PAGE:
ISSUES OF FAITH: The Bible should inspire our imaginations

IMAGINATION. CHILDREN USUALLY have very good imaginations.


Not so much.

As we grow older, we often become ensnared by observable, comprehendible, explainable facts.

Reason trumps imagination.

Our imagination becomes dormant.

That’s unfortunate.

Fortunately, there are some Christian authors who have blessed us and taught us with their imaginations.

I’m embarrassed to say it wasn’t until late in my adulthood that I read C.S. Lewis’s masterpiece, “The Chronicles of Narnia.”

Imagination extraordinaire!

Author artistry

I’m a fan of Frank Peretti, whose novels, “This Present Darkness” and “Piercing the Darkness,” stir our imagination as we read about the battle “against the cosmic powers of this present darkness, against the spiritual forces of evil in the heavenly places” (Ephesians 6:12 ESV) that surround us.

Peretti let the Bible stir his imagination — and ours.

But you might not want to read these two novels at bedtime.

God divinely inspired the authors of our Bible to stir our imagination.

Now please don’t misunderstand me.

I believe the Bible is factual and historical, but if our imagination isn’t stirred when we read our Bible, neither will our hearts be stirred.

From beginning to end, the Bible should stir our imagination.

When we read the creation account in Genesis, our imagination is supposed to kick in all five of our senses.

Picturing it

Was it noisy during that week of creation?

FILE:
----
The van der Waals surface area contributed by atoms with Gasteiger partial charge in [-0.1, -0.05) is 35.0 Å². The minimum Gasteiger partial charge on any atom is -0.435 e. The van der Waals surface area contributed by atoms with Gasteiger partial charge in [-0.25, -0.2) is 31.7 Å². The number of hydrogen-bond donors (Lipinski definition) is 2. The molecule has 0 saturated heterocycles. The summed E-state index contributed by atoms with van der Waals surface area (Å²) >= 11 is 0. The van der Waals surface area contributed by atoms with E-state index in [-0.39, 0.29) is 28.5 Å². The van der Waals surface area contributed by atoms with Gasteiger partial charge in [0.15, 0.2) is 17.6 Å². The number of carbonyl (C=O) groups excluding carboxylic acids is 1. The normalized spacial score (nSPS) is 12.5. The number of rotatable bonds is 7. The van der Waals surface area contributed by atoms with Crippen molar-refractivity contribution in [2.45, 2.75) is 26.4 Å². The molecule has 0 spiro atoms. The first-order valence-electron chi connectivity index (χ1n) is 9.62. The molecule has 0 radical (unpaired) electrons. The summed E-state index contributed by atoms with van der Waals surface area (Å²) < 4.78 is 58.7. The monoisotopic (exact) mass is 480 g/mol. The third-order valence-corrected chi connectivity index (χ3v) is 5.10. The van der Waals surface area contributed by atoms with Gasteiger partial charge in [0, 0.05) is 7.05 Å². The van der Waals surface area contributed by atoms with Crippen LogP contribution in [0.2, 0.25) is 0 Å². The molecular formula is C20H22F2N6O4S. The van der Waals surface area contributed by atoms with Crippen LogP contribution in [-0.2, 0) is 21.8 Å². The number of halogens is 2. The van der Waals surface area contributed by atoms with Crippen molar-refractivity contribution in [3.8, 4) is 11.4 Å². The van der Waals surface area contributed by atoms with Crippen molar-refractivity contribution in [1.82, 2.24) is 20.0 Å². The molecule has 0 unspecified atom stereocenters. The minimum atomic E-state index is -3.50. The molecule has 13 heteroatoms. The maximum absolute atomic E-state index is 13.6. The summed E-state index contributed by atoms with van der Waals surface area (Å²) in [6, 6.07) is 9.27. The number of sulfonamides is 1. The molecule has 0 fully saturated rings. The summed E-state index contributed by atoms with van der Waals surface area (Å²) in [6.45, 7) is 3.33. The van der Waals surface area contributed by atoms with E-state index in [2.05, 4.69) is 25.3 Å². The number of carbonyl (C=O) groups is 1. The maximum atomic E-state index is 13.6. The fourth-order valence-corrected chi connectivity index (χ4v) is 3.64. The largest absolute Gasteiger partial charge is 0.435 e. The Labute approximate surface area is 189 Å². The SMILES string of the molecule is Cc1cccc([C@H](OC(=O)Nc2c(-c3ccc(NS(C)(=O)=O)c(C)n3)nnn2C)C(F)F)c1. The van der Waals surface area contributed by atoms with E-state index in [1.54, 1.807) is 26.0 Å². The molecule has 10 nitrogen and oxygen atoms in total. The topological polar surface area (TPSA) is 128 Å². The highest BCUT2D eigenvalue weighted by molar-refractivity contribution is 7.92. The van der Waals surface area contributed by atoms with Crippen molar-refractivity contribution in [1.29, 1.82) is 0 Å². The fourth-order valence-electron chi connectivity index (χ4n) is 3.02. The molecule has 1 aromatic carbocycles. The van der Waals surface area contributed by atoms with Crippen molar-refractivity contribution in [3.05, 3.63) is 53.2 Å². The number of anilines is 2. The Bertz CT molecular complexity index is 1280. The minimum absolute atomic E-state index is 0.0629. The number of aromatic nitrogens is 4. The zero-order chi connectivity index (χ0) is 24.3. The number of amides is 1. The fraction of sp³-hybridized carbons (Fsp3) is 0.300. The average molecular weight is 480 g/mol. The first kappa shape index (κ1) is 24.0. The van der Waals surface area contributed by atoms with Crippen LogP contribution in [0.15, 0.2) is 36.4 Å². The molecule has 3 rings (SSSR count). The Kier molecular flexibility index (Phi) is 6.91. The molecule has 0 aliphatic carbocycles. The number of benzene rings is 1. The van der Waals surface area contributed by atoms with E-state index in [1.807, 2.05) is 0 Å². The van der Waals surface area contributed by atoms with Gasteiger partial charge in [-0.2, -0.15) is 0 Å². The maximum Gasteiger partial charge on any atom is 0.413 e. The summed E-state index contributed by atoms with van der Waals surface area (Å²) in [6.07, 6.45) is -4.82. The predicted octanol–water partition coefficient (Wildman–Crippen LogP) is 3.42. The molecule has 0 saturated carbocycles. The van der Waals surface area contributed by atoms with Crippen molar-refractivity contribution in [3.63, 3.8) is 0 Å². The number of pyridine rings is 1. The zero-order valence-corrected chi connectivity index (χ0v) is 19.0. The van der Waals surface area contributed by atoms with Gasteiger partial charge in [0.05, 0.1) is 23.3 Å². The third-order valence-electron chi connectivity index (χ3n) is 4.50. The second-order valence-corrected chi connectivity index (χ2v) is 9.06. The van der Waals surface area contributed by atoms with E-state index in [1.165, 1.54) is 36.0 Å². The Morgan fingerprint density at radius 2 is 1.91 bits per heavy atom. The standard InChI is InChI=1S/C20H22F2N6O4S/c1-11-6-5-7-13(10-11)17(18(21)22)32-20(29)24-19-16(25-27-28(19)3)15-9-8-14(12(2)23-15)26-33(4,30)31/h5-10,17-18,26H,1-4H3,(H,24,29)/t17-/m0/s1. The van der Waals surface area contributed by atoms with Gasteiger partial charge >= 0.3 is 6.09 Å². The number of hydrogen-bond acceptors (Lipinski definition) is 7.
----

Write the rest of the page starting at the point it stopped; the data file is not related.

Was the forbidden fruit sweet or bitter?

What did God’s custom-tailored garments of skin for Adam and Eve look like?

Skin from what animal?

The book of Revelation also revs up our imagination: angels, living creatures, scrolls and seals, a dragon and beasts, plagues, trumpets, varied colored horses, a bride and a groom, 12 city gates — each made from a single pearl.

Commentaries and interpretations abound on Revelation, but explaining it can sometimes be like the old adage of dissecting a frog: you understand it better, but the frog dies in the process.

We need to engage our imagination, for it is conducive to awe and Jesus is awesome.

Imagining glory

It’s been 18 years since the Christian band Mercy Me introduced us to their hit song, “I Can Only Imagine.”

The lyrics stirred us to imagine what it will be like when we are face-to-face with Jesus.

Surrounded by Your glory

What will my heart feel?

Will I dance for you Jesus?

Or in awe of You be still?

Will I stand in Your presence?

Or to my knees will I fall?

Will I sing Hallelujah?

Will I be able to speak at all?

I can only imagine

— Bart Marshal Millard, 1999, Simpleview Music, ASCAP

The popularity of the song proved that we enjoy imagining.

Even so, our imagination is still insufficient to fully capture God’s magnitude and glory.

“Now to him who is able to do immeasurably more than all we ask or imagine, according to his power that is at work within us, to him be glory in the church and in Christ Jesus throughout all generations, for ever and ever! Amen” (Ephesians 3:20-21 NIV).

However, even though God is “able to do immeasurably more than all we ask or imagine,” I believe God invites us to do both — ask — and imagine.


Issues of Faith is a rotating column by five religious leaders on the North Olympic Peninsula. The Rev. Greg Reynolds is pastor of Joyce Bible Church. His email is

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